Talk 3: Raised from the Dead
First, we had the Da Vinci Code, which claimed that Jesus was married to Mary Magdalene, fathered a daughter by her, and that Mary escaped with the daughter to France where she established a royal blood-line. We were told by author Dan Brown that all this was carefully researched and based on established historical fact. There was no difficulty showing people how ludicrous these claims were, although it took rather a long time to do it. Recently, we have had the claim, on the Discovery Channel no less, that the tomb of Jesus has been found, and he had been buried with Mary Magdalene and his son together with other family members in Jerusalem. Fortunately, there was not only no difficulty showing how ludicrous these claims were, it also took rather less time. It would seem that a Mary Magdalene who escaped alive from Jerusalem with a daughter was more attractive to the public than a dead one with a son!
Why do people, often intelligent people, insist on making these claims and why are so many people interested and taken in by them? Well, there is money to be made and publicity to be had for one thing. Jesus still haunts our culture and people are still fascinated by him even if they do not want to worship him or follow him. They may have lost interest in the Church, but there remains a residual interest in Jesus.
We are also frightened by him. For if the Gospel writers are to be believed, this Jesus was no mere mortal. He was the divine Son of God sent by God to a world that had lost sight of its creator and had fallen into error and idolatry. The Gospels claim he was not just another teacher, prophet, or leader, but the way the truth and the life. The One who was sent to save us from the mess we had made of things through our stupidity and wrongdoing.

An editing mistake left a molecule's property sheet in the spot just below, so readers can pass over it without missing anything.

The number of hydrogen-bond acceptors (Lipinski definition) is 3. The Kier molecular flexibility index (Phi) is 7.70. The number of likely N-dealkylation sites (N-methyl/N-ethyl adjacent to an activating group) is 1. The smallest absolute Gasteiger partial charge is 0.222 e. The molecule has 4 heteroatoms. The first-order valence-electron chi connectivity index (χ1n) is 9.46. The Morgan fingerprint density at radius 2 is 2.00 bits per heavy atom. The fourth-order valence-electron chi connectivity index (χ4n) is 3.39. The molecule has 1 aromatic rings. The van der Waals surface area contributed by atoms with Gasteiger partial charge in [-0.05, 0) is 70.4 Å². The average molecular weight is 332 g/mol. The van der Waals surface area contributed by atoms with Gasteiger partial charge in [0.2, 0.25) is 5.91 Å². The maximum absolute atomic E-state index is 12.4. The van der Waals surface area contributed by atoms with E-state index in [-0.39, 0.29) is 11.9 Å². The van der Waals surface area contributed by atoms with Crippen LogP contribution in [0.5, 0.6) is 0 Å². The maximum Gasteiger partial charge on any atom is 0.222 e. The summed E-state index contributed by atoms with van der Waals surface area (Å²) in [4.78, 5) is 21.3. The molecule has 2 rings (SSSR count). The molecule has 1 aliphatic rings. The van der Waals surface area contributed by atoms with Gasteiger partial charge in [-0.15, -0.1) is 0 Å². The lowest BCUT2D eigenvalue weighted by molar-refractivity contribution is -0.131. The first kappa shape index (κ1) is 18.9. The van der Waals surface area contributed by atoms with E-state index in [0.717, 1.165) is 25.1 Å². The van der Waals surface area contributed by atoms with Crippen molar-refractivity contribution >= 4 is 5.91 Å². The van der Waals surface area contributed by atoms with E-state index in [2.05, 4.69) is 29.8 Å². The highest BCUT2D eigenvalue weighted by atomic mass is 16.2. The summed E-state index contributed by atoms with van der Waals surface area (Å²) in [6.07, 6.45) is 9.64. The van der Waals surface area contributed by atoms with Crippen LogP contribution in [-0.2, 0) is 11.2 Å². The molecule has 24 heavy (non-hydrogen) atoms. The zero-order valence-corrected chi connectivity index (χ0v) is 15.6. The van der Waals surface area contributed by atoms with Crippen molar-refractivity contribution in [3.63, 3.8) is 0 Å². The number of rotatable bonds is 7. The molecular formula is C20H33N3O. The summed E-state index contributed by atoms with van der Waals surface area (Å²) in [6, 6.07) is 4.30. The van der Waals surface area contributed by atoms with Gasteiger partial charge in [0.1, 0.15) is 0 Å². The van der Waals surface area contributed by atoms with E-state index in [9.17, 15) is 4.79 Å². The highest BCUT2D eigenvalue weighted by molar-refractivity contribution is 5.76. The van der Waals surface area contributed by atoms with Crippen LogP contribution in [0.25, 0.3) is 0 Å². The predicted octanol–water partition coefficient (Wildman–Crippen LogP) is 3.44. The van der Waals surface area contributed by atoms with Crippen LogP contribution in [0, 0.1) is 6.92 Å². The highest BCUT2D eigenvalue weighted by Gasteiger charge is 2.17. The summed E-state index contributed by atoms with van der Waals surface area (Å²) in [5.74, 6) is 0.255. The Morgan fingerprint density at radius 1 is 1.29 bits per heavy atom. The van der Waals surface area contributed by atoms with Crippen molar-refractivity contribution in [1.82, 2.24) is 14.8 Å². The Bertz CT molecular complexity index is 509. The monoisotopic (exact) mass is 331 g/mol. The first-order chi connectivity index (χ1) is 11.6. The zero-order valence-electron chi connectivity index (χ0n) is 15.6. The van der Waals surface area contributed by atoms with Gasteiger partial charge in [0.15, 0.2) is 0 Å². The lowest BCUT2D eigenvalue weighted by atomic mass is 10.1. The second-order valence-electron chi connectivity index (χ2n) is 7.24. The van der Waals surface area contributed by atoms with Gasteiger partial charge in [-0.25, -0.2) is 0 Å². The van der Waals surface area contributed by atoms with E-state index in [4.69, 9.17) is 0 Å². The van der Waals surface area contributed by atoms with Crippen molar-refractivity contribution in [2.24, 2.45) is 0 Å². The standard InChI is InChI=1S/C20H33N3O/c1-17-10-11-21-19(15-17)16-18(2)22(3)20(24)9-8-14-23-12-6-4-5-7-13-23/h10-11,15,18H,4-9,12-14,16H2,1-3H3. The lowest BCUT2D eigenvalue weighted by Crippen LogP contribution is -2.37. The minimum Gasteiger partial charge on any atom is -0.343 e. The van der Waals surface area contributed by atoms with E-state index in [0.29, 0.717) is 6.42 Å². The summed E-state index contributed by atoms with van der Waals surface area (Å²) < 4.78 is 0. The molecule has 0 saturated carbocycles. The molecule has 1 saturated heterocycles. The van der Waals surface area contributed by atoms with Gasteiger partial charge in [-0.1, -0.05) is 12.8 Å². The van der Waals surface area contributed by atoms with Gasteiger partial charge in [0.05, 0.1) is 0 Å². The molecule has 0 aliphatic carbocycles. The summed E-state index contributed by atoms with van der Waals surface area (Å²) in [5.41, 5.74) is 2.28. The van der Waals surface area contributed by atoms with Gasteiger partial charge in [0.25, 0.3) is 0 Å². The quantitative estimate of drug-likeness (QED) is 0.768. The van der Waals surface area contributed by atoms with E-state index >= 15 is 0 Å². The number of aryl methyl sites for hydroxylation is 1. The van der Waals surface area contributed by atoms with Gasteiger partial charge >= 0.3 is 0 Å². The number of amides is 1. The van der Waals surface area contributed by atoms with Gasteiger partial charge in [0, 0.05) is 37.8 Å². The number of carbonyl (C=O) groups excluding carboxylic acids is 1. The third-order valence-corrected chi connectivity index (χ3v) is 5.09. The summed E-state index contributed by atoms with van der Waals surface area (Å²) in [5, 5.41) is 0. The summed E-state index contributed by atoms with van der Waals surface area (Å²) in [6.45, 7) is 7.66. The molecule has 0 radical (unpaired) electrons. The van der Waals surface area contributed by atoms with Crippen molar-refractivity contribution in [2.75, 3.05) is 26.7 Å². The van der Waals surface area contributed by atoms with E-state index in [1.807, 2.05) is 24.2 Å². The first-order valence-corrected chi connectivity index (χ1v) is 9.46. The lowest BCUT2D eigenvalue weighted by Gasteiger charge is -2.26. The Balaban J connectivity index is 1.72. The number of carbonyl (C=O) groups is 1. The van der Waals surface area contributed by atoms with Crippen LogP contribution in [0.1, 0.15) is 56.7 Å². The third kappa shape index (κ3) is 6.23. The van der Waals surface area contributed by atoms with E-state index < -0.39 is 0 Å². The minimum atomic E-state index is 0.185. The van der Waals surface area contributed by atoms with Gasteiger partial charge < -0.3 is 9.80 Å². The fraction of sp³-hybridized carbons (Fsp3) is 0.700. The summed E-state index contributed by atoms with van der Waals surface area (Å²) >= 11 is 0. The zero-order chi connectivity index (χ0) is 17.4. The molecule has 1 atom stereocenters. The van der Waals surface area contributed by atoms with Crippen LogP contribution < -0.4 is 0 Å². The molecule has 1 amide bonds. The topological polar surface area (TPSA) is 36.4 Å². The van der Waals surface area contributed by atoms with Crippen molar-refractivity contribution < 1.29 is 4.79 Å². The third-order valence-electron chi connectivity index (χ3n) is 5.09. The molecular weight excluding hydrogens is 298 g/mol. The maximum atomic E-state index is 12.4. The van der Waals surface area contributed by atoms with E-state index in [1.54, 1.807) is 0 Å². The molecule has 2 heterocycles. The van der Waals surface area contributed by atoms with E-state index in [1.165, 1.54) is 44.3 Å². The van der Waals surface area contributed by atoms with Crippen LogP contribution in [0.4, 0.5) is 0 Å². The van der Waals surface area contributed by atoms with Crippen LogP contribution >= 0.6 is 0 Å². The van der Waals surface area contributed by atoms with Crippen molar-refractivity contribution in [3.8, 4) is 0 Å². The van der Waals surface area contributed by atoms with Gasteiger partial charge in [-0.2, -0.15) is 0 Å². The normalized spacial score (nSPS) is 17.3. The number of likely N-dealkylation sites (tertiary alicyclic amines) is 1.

But that would mean admitting that we are not nearly so clever as we like to think we are, that as a human race we had got it terribly wrong and needed help. As any counsellor will tell you it can be very hard to get people who need help to admit it. We are proud people and like to think we need no help. We hide our need for help from even ourselves. So we try to domesticate Jesus. We can’t simply ignore him: his call is too persistent and his personality too compelling.
So we say he was a good man nothing more. Or a prophet who certainly said many true things. Or a teacher who shows us how to live and to be kind to one another. A leader of a large religion certainly, but not the divine son of God. And definitely not the One on whom our salvation depends.
The Bible, however, is less concerned with Jesus’ life and far more concerned with his death. His death, the Biblical writers tell us, is the key to understanding his meaning and significance for everyone not just those who followed him or heard him during his lifetime. His death, they say, was the cure for our blindness and foolishness that led us to reject our Creator and pursue behaviour that was damaging to us, to others, and to the creation around us. This was God’s answer to our sin and rebellion.
How did they know? Because, they said, God had raised Jesus from the dead. The central question then for us is did he? Christians proclaim at this time of the year that he did. That Jesus Christ is alive today, that the Lord is risen indeed. God showed who Jesus was by raising him from the dead and making him the Lord of life so that all who turn to him find the life they long for.
Why do people want to focus on theories that suggest that Jesus was just another ordinary man? Why we are so entranced by them in a way we would not normally be with such fanciful theories? Is it because we want to avoid the challenge of facing up to the possibility that Jesus really is alive? Are we afraid that his resurrection raises questions not only about how we see the world and live in it, but about our own relationship with God as well. Is the truth just too hard for us to face? Millions have found that by having the courage to face it, they discover that not only is Jesus alive, but that in him they can find life as well.